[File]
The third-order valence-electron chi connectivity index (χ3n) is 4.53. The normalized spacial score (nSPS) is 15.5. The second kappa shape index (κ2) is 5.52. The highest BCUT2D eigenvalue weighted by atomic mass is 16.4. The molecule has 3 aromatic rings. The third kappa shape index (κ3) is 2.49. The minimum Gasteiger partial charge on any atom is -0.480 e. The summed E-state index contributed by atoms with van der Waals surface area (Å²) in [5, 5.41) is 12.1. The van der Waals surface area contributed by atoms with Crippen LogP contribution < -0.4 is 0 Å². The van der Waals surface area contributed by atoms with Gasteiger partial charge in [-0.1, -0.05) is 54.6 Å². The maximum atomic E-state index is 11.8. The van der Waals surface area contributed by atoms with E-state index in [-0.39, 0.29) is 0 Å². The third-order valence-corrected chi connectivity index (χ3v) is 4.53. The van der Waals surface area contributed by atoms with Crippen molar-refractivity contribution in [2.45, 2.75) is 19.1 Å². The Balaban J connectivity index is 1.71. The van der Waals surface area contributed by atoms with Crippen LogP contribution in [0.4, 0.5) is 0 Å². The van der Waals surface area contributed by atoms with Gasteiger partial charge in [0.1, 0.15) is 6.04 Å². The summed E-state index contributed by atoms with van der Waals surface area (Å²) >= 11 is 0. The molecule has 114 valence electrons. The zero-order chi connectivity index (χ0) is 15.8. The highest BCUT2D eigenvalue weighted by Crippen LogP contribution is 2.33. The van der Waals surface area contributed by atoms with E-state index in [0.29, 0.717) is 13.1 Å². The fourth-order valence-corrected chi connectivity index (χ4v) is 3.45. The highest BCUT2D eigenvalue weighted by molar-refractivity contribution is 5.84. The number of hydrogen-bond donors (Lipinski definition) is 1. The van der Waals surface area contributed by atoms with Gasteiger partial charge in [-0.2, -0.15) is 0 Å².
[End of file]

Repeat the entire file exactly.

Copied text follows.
The third-order valence-electron chi connectivity index (χ3n) is 4.53. The normalized spacial score (nSPS) is 15.5. The second kappa shape index (κ2) is 5.52. The highest BCUT2D eigenvalue weighted by atomic mass is 16.4. The molecule has 3 aromatic rings. The third kappa shape index (κ3) is 2.49. The minimum Gasteiger partial charge on any atom is -0.480 e. The summed E-state index contributed by atoms with van der Waals surface area (Å²) in [5, 5.41) is 12.1. The van der Waals surface area contributed by atoms with Crippen LogP contribution < -0.4 is 0 Å². The van der Waals surface area contributed by atoms with Gasteiger partial charge in [-0.1, -0.05) is 54.6 Å². The maximum atomic E-state index is 11.8. The van der Waals surface area contributed by atoms with E-state index in [-0.39, 0.29) is 0 Å². The third-order valence-corrected chi connectivity index (χ3v) is 4.53. The van der Waals surface area contributed by atoms with Crippen molar-refractivity contribution in [2.45, 2.75) is 19.1 Å². The Balaban J connectivity index is 1.71. The van der Waals surface area contributed by atoms with Crippen LogP contribution in [0.4, 0.5) is 0 Å². The van der Waals surface area contributed by atoms with Gasteiger partial charge in [0.1, 0.15) is 6.04 Å². The summed E-state index contributed by atoms with van der Waals surface area (Å²) >= 11 is 0. The molecule has 114 valence electrons. The zero-order chi connectivity index (χ0) is 15.8. The highest BCUT2D eigenvalue weighted by Crippen LogP contribution is 2.33. The van der Waals surface area contributed by atoms with E-state index in [0.29, 0.717) is 13.1 Å². The fourth-order valence-corrected chi connectivity index (χ4v) is 3.45. The highest BCUT2D eigenvalue weighted by molar-refractivity contribution is 5.84. The number of hydrogen-bond donors (Lipinski definition) is 1. The van der Waals surface area contributed by atoms with Gasteiger partial charge in [-0.2, -0.15) is 0 Å².